The DASH eating plan encourages followers to choose healthy food sources that help manage blood pressure. In contrast, meal planning limits:
Because high sodium intake is linked to increased blood pressure, monitoring sodium intake is important for the DASH diet. Depending on your health needs, you can take two different DASH diet approaches when it comes to sodium:
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“For too long we just focused on reducing sodium,” said Lisa Sasson, a registered dietitian and clinical professor of nutrition and food studies at New York University. “We now know that adding other minerals to plant-based foods is very helpful and beneficial.”
That’s because the DASH diet is built around nutrient-dense foods that are low in sodium, such as fruits, vegetables, and whole grains, with an emphasis on moderate amounts of healthy fats, such as poly- and monounsaturated fats.
Note: In particular, the DASH diet emphasizes monitoring sodium levels, as well as eating foods rich in potassium, magnesium, calcium and fiber.
Following this logic, the DASH diet targets the sources of coronary heart disease and high cholesterol by moderating how much high-fat foods such as eggs and other dairy products are in your diet.
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Over the years, there have been extensive studies linking diet to low blood pressure and DASH, highlighting how diet affects your heart health and blood pressure readings.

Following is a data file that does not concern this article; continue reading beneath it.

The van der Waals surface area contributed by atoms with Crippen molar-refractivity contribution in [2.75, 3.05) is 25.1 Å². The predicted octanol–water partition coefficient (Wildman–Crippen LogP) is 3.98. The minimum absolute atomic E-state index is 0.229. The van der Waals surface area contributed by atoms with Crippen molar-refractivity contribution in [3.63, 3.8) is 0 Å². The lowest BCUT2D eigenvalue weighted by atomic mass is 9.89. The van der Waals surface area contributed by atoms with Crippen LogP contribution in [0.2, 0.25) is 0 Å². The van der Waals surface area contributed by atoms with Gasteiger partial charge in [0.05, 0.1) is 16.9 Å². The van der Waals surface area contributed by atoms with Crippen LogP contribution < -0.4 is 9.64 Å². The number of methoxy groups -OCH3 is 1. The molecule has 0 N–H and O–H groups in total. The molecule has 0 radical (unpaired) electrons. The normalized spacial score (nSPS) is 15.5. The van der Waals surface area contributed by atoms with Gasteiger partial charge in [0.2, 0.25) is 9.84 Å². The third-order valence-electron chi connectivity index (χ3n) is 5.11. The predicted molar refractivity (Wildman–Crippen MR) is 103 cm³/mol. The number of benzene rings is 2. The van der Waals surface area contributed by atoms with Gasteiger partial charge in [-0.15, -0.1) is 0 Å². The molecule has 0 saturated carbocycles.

A 2017 study published in the Journal of the American College of Cardiology looked at 412 participants with prehypertension or stage one hypertension — and it was clear that low salt intake is directly related to lower blood pressure.
The study found that participants who followed the DASH diet and reduced their sodium intake to 1,150 milligrams per day for 30 days saw a greater reduction in their systolic blood pressure than participants who followed a standard U.S. Do not eat food.
What’s more, a person whose systolic blood pressure was higher at the start of the study saw greater improvement following the low-sodium DASH diet.